Katharine Hayhoe is an atmospheric scientist whose research focuses on understanding the impacts of climate change on people and the planet. She is the Chief Scientist for The Nature Conservancy where she leads and coordinates the organization’s scientific efforts. Her areas of expertise include science communication, greenhouse gas emission, and developing and applying high-resolution climate projections for assessing regional to local-scale impacts of climate change on human systems and the natural environment. She holds a BSc in physics from the University of Toronto and an MS and PhD in atmospheric science from the University of Illinois and has received numerous awards and recognitions for her work, including four honorary doctorates and being named a United Nations Champion of the Earth. Rev. Mariama White-Hammond was appointed as Chief of Environment, Energy, and Open Space in April 2021. In this role, she oversees policy and programs on energy, climate change, food justice, historic preservation, and open space. Over the course of her time with the City, she has supported the amendment of the Building Emissions Reduction and Disclosure Ordinance (BERDO) to set carbon targets for existing large buildings and convened a city-led green jobs program. Rev. Mariama was born and raised in Boston and began her community engagement in high school, mostly pointedly with Project HIP-HOP (Highways Into the Past - History, Organizing, and Power), a youth organization focused on teaching the history of the Civil Rights Movement and engaging a new generation of young people in activism. After college, she became the Executive Director of Project HIP-HOP, where she served for 13 years. In 2017, she graduated with her Master of Divinity at the Boston University School of Theology and was ordained an elder in the African Methodist Episcopal Church. In 2018, she founded New Roots AME Church in Dorchester where she currently pastors. Rev. Mariama uses an intersectional lens in her ecological work, challenging folks to see the connections between immigration and climate change or the relationship between energy policy and economic justice. She has received numerous awards, including the Barr Fellowship, the Celtics Heroes Among Us, The Roxbury Founders Day Award, and the Boston NAACP Image Award. She was selected as one of the Grist 50 Fixers for 2019 and Sojourners 11 Women Shaping the Church. David Sittenfeld serves as Director for the Center for the Environment at the Museum of Science, Boston. Dr. Sittenfeld has been an educator at the Museum for approximately 25 years, overseeing special projects and network-scale activities pertaining to issues that lie at the intersection of science and society. He served as principal investigator for the NOAA-funded Citizen Science, Civics, and Resilient Communities project and co-PI for the Science Center Public Forums project, which implemented community-based science-to-civics activities at 30 US science centers on extreme heat, drought, extreme precipitation, and sea level rise. David led the Wicked Hot Boston and Wicked Hot Mystic projects, which identified heat and air quality-related vulnerabilities in over 20 communities in and around Boston through community-engaged participatory science. David holds a Ph.D. from Northeastern University, where he researched participatory methods and geospatial modeling and visualization techniques about climate-related hazards.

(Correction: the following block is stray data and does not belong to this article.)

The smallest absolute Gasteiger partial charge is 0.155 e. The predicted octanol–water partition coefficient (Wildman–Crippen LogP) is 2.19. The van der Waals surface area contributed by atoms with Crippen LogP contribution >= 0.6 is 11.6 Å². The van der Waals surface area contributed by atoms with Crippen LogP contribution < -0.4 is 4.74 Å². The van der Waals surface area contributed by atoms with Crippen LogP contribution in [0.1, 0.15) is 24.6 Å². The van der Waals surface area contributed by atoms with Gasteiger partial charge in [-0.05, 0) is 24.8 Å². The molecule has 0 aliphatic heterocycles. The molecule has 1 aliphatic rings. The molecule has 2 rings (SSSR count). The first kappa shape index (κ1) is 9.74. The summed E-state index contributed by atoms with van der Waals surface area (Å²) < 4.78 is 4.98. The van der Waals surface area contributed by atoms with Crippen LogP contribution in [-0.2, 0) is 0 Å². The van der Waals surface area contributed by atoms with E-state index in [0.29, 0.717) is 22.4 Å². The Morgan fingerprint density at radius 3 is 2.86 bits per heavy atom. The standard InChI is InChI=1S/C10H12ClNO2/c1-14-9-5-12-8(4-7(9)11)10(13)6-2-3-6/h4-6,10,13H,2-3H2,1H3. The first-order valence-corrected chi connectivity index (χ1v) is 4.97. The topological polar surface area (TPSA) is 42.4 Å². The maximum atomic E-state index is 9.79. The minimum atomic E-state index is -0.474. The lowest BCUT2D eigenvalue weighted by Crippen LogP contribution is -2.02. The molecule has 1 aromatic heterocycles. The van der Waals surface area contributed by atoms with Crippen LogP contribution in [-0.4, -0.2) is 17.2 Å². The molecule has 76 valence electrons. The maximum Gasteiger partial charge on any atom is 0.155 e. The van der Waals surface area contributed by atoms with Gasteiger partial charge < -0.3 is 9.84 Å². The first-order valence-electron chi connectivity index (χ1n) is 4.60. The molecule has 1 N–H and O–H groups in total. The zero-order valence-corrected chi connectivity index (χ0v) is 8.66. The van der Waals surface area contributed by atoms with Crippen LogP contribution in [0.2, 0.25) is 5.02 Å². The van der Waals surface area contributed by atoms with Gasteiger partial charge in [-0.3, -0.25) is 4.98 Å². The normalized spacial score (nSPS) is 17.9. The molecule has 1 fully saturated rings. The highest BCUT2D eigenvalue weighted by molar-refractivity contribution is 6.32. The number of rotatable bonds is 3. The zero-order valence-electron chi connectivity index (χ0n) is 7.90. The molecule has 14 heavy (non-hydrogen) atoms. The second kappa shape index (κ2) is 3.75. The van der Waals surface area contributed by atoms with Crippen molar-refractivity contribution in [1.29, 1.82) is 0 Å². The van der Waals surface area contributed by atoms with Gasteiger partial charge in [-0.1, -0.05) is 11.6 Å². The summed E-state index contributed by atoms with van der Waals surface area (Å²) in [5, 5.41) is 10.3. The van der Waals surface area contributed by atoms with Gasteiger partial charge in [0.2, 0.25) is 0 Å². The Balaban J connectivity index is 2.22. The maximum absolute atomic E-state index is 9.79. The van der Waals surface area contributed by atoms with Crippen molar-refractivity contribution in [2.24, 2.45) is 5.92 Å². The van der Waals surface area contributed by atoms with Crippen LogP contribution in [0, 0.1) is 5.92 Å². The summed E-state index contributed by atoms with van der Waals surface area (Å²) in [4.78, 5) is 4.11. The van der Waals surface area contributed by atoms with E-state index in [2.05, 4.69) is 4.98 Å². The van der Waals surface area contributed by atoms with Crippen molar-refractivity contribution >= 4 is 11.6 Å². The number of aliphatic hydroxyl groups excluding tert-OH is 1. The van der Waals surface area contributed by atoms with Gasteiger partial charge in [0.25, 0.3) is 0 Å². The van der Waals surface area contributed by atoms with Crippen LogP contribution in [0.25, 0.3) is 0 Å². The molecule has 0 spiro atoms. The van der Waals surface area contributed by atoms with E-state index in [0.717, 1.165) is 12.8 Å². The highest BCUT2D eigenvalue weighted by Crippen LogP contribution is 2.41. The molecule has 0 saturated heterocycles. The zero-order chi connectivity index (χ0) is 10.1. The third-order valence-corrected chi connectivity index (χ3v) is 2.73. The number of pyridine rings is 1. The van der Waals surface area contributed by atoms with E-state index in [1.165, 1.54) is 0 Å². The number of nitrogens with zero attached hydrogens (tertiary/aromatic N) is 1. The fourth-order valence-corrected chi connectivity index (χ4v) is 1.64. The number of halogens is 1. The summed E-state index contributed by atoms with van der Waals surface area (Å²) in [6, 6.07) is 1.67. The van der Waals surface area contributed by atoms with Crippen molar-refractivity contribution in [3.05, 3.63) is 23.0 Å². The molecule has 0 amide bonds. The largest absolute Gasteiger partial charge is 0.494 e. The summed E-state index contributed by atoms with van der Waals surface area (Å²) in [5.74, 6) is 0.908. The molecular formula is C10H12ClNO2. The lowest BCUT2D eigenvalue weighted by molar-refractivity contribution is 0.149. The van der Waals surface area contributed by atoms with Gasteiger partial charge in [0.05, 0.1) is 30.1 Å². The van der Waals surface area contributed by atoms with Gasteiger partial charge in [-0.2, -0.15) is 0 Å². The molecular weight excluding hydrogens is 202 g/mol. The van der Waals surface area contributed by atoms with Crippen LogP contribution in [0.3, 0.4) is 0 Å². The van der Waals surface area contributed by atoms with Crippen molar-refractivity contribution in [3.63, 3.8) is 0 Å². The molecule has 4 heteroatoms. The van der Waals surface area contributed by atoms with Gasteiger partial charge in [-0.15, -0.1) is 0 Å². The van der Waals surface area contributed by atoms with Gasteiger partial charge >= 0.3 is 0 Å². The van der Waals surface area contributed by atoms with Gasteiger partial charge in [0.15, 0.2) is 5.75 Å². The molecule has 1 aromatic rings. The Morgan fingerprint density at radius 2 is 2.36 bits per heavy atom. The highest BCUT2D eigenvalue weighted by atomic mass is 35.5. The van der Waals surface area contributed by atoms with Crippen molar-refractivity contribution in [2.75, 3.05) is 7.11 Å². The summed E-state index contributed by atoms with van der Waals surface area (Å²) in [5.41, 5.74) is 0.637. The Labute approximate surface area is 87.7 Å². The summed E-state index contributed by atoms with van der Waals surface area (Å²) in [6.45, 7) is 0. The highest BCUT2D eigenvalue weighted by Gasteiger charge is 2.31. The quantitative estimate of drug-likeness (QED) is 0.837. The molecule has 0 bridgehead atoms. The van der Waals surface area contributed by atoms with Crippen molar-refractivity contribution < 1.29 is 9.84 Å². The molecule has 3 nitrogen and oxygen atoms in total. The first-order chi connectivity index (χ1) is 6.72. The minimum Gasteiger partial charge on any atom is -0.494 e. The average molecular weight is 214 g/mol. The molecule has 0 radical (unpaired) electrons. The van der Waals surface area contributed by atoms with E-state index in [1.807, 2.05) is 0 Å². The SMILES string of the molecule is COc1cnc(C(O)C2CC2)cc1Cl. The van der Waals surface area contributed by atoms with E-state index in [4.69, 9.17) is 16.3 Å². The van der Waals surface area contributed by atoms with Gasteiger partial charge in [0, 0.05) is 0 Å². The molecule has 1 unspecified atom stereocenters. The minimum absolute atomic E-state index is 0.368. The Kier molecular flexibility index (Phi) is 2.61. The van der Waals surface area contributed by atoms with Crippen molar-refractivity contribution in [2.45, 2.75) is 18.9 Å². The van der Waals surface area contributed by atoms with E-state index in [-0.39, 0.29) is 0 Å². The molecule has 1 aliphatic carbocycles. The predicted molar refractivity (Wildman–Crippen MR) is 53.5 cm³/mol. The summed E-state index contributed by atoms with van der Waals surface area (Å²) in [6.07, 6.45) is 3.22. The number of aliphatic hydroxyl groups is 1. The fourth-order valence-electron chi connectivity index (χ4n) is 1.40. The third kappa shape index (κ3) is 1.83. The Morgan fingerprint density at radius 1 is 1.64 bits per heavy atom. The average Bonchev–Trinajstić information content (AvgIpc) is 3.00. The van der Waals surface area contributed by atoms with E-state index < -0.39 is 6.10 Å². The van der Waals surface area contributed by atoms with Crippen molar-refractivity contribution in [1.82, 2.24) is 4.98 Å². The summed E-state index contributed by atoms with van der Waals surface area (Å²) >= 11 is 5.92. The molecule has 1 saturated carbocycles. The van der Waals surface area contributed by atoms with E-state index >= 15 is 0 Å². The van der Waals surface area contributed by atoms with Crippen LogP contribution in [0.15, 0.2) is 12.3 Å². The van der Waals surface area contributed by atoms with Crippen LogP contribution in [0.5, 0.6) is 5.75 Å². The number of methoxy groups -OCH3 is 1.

Museum of Science
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